On 10 December 2023, Initiatives of Change Netherlands (IofC) celebrated the 75th anniversary of the Universal Declaration of Human Rights (Declaration) in the Great Church in The Hague with Festival Faith in Human Rights. ‘The Declaration is the single most important and the most translated document of the last century’, said guest Mariëlle Vavier, councilor for the municipality of The Hague. 'I am very pleased that we added another translation to the list.' Vavier referred to a Hague translation that IofC presented to more than 200 visitors during the festival.
In his welcome speech, project coordinator Willem Jansen referred to the preliminary stages of the festival. ‘Three years ago, we began with online conversations with human rights experts. This year, we organized a series of dialogues with various organizations that care about human rights. What should a human rights culture look like? And how do we ensure that the residents of The Hague understand their human rights, as Eleanor Roosevelt envisioned in 1948? By focusing on and writing about local human rights in everyday language with everyday people, we thought.’
'In the following year, we worked with educational institutions such as The Hague University of Applied Sciences, InHolland, the Royal Conservatory, and the art academy. There too, the central question was: what does a human rights culture look like?' Building up to the festival, IofC organized the Human Rights Caravan this year. We visited various social and religious organizations and engaged in dialogues about human rights', said Jansen.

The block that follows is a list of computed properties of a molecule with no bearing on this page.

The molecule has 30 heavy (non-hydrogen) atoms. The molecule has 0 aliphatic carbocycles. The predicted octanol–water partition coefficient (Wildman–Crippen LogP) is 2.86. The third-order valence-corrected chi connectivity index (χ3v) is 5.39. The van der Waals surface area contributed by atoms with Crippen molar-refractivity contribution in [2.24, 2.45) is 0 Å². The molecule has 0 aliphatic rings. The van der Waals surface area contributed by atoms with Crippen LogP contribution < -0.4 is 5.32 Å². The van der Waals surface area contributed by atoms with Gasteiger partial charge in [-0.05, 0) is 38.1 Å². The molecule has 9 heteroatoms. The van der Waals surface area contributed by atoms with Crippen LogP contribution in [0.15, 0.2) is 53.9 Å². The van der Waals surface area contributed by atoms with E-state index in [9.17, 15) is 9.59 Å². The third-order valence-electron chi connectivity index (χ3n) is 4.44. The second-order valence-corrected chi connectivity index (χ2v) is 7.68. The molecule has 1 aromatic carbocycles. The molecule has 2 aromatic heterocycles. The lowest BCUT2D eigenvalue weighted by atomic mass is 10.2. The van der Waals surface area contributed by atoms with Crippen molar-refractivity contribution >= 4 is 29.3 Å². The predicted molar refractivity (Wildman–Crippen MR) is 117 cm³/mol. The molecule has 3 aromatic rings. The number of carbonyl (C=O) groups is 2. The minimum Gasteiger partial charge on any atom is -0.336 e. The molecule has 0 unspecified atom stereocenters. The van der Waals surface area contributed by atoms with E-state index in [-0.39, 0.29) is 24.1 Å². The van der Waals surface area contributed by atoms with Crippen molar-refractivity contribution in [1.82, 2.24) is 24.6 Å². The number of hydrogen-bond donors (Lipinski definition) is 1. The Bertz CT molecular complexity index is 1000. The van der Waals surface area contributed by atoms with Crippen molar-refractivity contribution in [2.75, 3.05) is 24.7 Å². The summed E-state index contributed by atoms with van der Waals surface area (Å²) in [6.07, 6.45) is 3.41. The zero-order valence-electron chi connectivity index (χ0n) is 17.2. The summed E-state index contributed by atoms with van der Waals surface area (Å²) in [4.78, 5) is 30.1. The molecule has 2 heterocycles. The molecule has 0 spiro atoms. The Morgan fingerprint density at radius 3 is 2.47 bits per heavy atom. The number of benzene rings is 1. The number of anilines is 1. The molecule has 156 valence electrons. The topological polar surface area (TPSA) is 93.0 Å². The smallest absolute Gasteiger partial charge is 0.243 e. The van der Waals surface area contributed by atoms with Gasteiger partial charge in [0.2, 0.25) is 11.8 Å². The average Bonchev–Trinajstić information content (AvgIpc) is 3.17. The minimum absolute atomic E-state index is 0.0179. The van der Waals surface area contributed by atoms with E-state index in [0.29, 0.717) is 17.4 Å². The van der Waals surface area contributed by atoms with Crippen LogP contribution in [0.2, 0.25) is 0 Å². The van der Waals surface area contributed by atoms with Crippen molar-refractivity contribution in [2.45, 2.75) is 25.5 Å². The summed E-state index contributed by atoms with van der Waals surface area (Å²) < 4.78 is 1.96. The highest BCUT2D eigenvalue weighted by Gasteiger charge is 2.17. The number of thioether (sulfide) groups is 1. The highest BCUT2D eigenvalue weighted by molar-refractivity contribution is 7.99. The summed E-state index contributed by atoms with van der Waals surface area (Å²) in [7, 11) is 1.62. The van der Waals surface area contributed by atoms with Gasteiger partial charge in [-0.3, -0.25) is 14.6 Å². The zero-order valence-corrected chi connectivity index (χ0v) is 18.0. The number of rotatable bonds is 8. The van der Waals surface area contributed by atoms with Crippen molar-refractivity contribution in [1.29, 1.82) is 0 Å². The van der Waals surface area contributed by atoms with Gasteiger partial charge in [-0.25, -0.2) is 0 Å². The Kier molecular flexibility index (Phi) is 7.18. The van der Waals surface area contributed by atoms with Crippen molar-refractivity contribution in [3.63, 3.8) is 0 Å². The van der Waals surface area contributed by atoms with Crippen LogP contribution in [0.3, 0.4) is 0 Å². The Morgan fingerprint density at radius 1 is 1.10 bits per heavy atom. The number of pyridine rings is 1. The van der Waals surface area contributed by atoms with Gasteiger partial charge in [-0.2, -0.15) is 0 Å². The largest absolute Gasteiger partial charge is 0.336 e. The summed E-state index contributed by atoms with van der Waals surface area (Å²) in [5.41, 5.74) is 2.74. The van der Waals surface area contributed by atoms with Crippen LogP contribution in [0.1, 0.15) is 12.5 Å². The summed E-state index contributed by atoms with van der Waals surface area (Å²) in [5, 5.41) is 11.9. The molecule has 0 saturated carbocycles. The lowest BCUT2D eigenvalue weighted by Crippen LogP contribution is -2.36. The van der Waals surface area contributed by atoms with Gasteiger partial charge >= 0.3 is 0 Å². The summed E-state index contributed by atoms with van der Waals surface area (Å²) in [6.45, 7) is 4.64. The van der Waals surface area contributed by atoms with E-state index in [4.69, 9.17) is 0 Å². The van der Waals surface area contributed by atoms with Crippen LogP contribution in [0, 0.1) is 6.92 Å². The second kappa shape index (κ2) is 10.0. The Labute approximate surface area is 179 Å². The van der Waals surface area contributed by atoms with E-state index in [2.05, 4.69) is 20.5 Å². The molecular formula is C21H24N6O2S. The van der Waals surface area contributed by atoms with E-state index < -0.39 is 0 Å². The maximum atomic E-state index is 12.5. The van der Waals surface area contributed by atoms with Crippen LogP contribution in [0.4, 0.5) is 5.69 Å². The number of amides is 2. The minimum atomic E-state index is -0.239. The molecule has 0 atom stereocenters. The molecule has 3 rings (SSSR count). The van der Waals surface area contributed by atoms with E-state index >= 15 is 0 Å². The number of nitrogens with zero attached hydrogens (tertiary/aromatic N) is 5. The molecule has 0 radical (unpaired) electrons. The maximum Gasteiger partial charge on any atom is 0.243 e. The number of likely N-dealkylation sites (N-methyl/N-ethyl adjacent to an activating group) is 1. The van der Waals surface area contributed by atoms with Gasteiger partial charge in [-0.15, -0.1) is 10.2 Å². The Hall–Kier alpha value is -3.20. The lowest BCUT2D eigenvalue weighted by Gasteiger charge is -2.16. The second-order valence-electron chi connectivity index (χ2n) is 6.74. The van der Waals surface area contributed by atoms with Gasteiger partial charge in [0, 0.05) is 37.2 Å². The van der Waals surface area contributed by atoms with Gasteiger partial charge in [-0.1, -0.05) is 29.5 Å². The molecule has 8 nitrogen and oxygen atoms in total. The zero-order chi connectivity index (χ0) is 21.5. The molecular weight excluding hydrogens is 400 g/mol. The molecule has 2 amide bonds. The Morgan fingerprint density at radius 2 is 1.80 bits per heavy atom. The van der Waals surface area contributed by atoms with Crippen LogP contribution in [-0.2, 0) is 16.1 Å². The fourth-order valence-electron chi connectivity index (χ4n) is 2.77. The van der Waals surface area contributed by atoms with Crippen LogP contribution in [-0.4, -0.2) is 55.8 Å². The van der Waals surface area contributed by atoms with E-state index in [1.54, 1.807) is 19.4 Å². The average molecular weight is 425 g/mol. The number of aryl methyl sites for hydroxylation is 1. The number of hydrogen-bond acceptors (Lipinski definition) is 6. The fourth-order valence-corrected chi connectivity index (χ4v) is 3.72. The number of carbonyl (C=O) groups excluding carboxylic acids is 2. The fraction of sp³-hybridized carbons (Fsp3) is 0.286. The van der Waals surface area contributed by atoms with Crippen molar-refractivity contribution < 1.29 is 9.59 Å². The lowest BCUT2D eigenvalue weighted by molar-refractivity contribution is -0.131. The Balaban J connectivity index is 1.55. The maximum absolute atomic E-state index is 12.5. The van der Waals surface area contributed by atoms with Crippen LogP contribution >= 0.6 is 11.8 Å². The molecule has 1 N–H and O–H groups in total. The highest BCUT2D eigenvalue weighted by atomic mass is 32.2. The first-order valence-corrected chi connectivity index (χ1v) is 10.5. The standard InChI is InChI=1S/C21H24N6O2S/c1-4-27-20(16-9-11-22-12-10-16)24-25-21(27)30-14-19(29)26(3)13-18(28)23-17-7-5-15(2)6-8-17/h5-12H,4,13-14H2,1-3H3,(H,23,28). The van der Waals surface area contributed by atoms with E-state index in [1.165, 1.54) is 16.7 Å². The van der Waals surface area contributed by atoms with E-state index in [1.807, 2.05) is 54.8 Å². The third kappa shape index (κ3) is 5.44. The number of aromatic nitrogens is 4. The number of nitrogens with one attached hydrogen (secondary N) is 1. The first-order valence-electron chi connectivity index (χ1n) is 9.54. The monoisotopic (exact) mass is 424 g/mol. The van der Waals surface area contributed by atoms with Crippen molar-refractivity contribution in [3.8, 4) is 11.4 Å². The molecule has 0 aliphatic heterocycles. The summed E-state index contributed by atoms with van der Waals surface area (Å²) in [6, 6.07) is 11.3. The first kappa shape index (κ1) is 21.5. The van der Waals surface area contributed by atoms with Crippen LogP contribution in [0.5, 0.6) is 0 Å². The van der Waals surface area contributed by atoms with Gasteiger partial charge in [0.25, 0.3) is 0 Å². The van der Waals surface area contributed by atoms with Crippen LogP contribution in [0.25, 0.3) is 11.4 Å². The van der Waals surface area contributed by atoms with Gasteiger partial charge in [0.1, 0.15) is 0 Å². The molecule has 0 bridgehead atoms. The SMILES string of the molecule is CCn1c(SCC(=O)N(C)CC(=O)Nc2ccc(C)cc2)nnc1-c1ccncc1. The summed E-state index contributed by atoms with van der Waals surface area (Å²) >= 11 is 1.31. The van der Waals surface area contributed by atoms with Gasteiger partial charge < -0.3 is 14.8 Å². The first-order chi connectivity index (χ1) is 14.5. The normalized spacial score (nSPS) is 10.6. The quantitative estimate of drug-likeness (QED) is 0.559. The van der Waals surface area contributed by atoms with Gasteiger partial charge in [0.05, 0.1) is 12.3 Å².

Afterward, three speakers gave a personal introduction to human rights. Vavier passionately called for vigilance. 'In the West, we take human rights for granted the same way we take breathing air for granted. Elsewhere, these rights are under attack: we see examples of that in the media every day. But human rights are also under pressure in The Hague. The right to asylum, for example, is under threat. Also, not all residents of The Hague have equal access to legal assistance. Dignity, peace, the right to be yourself. That's what it's about. That is why we must remain vigilant and stand up for our rights and those of others.'
Paper and practice
Simone Filippini, president of the Dutch United Nations Association, said that signing the Declaration is a condition for admission to the United Nations. ‘Unfortunately, we have to conclude that words and practice are often at odds with each other and that countries don’t always follow up on their promises.’ Filippini explains how she has taken citizens to a refugee camp in Lebanon in the past. 'To show them with their own eyes what it is like to be a refugee. They cried during the entire trip. They didn't realize before what it means when all your rights are taken away.’
A moving personal story
Finally, the floor was given to Mpanzu Bamenga, lawyer, human rights activist, winner of the Pax Peace Prize, and since late 2023, also a member of the House of Representatives for D66. He recalled three special moments from his life that inspired his activism. Encouraged by his older sister who believed that every prisoner, whether rightly or wrongly incarcerated, remains human, he began to write letters to prisoners. ‘She said, “We need to let them know we care about them.” It was the first time I heard about human rights.' Later, Mpanzu gained national attention when he sued the Royal Military Police for ethnic profiling and won. ‘As a new member of the House of Representatives, I will continue to defend human rights. Article 1 is at the core of human rights: everyone is born free and equal. If we do not respect that, we cannot guarantee other human rights either.'